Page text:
Holyrood Park Distillery gets planning go ahead

Holyrood Park DistilleryProposals for a new distillery and bespoke visitor experience within a 19th century Engine Shed building have been granted planning permission by the City of Edinburgh Council.

The Holyrood Park Distillery will bring the existing Category B Listed building on St Leonard’s Lane in Edinburgh back into working use as place of production that will be experienced by a wide range of visitors.

Designed by Edinburgh-based 7N Architects, the £3.6 million will restore single malt distilling to the city after 90 years.

The Holyrood Park Distillery is a joint development by David Robertson, former Master Distiller for The Macallan, and Rob and Kelly Carpenter, founders of the Canadian branch of The Scotch Malt Whisky Society.

It will be Edinburgh’s first single malt whisky distillery since Glen Sciennes closed in the 1920s.

Mr Robertson said: “After years of hard work, our team’s dream of bringing single malt whisky distilling back to Edinburgh is set to become a reality.

“We worked closely with local residents and businesses to build a proposal that will benefit the local community as well as Edinburgh as a whole.

“Work will start later this year and throughout 2017 and by 2018 we hope to be producing beautiful, hand-crafted spirits at our world-class distillery and visitor experience in the heart of Edinburgh.”

Holyrood Park Distillery before7N’s approach is to retain the historic external fabric of the Listed building whilst making considered alterations to the internal structure to adapt it to the requirements of the distilling process and the visitor experience. These proposed alterations principally involve the formation of new openings within the secondary timber floor structure whilst retaining the integrity of the primary cast iron and steel structure. In many respects, this is a continuation of the functional adaptations which have been undertaken on this working building over the years.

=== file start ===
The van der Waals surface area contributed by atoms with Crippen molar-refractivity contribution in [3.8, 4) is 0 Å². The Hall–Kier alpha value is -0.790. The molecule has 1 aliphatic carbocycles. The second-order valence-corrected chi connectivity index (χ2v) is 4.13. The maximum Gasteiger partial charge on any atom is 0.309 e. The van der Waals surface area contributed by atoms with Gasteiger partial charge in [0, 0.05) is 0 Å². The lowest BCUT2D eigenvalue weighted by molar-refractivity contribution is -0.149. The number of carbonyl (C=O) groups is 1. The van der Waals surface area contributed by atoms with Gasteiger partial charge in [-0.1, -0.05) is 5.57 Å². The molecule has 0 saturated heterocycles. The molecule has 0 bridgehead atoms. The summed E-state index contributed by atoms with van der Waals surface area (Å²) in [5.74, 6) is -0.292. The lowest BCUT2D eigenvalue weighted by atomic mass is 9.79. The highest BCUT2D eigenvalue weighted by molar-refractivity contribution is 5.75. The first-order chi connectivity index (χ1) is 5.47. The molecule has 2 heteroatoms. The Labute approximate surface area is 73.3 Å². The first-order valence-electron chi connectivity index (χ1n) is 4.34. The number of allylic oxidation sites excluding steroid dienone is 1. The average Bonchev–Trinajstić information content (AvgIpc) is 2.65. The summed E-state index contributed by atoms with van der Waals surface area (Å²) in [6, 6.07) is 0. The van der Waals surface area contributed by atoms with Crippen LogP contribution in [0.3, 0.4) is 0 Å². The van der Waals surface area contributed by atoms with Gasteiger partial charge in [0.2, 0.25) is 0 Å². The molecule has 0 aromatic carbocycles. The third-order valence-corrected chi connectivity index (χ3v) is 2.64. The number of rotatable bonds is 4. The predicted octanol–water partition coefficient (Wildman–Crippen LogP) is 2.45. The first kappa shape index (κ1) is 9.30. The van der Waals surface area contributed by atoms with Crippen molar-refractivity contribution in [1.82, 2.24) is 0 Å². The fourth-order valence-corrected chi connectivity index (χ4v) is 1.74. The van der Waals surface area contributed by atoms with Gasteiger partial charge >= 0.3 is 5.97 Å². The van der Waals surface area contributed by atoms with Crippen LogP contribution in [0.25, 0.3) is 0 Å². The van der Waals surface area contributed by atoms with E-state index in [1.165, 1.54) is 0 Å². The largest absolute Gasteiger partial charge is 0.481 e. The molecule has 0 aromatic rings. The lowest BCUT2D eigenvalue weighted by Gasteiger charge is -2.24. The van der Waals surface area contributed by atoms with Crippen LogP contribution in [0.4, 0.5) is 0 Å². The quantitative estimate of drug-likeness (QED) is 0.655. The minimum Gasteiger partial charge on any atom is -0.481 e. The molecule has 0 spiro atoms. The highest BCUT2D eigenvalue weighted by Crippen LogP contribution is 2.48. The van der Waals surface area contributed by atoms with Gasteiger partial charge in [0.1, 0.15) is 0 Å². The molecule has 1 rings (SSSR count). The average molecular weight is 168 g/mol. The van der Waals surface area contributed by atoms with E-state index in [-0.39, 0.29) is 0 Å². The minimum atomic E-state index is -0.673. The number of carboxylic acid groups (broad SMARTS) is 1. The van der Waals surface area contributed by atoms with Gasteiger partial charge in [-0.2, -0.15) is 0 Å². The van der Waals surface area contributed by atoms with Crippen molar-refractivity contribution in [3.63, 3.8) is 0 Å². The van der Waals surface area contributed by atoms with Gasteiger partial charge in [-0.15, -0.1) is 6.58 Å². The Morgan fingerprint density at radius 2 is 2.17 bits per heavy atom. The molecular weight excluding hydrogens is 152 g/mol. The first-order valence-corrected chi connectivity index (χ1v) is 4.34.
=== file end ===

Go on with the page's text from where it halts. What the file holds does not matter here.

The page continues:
The proposals will open up the structure and reveal the fabric of the interior so that they become an integral part of the visitor experience and resonate with the historic dimension of distilling in Scotland. The new gatehouse and canopy structure are clearly expressed as new, contemporary, elements, which complement the materiality of the context whilst taking reference from the additive dark timber structures which were appended to the main Engine Shed building in the 19th and early 20th century.

These new structures combine with the existing Engine Shed building to create a composition of new and old elements which provide a sense of definition and enclosure to the courtyard space whilst enhancing the experience of arrival and the entrance to the building. The canopy will also function as a shelter for outdoor events and gatherings which will enliven the courtyard.

The team behind the development has held consultations with local residents and businesses to shape plans, and has taken neighbours’ feedback on board in the approved proposals.

Work will start on site in the coming months and the business aims to start distilling and open its doors to the public in 2018.

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